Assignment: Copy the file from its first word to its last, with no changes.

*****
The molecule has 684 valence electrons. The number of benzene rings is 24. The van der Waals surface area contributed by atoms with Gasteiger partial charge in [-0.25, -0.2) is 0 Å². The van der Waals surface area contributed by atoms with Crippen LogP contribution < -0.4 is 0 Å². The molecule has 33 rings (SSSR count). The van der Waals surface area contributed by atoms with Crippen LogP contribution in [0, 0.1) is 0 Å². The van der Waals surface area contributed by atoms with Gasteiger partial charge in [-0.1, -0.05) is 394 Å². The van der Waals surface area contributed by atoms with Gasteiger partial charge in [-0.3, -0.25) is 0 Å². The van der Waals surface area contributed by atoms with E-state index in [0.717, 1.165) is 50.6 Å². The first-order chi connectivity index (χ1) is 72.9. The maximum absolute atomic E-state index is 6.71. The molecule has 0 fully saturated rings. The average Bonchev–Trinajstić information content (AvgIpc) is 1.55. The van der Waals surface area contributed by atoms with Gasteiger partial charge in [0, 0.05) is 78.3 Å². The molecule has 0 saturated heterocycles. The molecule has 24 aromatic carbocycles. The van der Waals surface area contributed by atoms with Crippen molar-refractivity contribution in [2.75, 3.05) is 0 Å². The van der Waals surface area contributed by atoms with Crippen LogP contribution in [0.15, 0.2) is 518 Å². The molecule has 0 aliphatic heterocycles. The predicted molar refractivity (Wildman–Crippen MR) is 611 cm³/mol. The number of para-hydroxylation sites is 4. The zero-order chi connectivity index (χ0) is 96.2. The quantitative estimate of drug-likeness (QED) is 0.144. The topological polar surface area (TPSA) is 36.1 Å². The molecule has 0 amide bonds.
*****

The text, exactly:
The molecule has 684 valence electrons. The number of benzene rings is 24. The van der Waals surface area contributed by atoms with Gasteiger partial charge in [-0.25, -0.2) is 0 Å². The van der Waals surface area contributed by atoms with Crippen LogP contribution < -0.4 is 0 Å². The molecule has 33 rings (SSSR count). The van der Waals surface area contributed by atoms with Crippen LogP contribution in [0, 0.1) is 0 Å². The van der Waals surface area contributed by atoms with Gasteiger partial charge in [-0.1, -0.05) is 394 Å². The van der Waals surface area contributed by atoms with Gasteiger partial charge in [-0.3, -0.25) is 0 Å². The van der Waals surface area contributed by atoms with E-state index in [0.717, 1.165) is 50.6 Å². The first-order chi connectivity index (χ1) is 72.9. The maximum absolute atomic E-state index is 6.71. The molecule has 0 fully saturated rings. The average Bonchev–Trinajstić information content (AvgIpc) is 1.55. The van der Waals surface area contributed by atoms with Gasteiger partial charge in [0, 0.05) is 78.3 Å². The molecule has 0 saturated heterocycles. The molecule has 24 aromatic carbocycles. The van der Waals surface area contributed by atoms with Crippen molar-refractivity contribution in [2.75, 3.05) is 0 Å². The van der Waals surface area contributed by atoms with Crippen LogP contribution in [0.15, 0.2) is 518 Å². The molecule has 0 aliphatic heterocycles. The predicted molar refractivity (Wildman–Crippen MR) is 611 cm³/mol. The number of para-hydroxylation sites is 4. The zero-order chi connectivity index (χ0) is 96.2. The quantitative estimate of drug-likeness (QED) is 0.144. The topological polar surface area (TPSA) is 36.1 Å². The molecule has 0 amide bonds.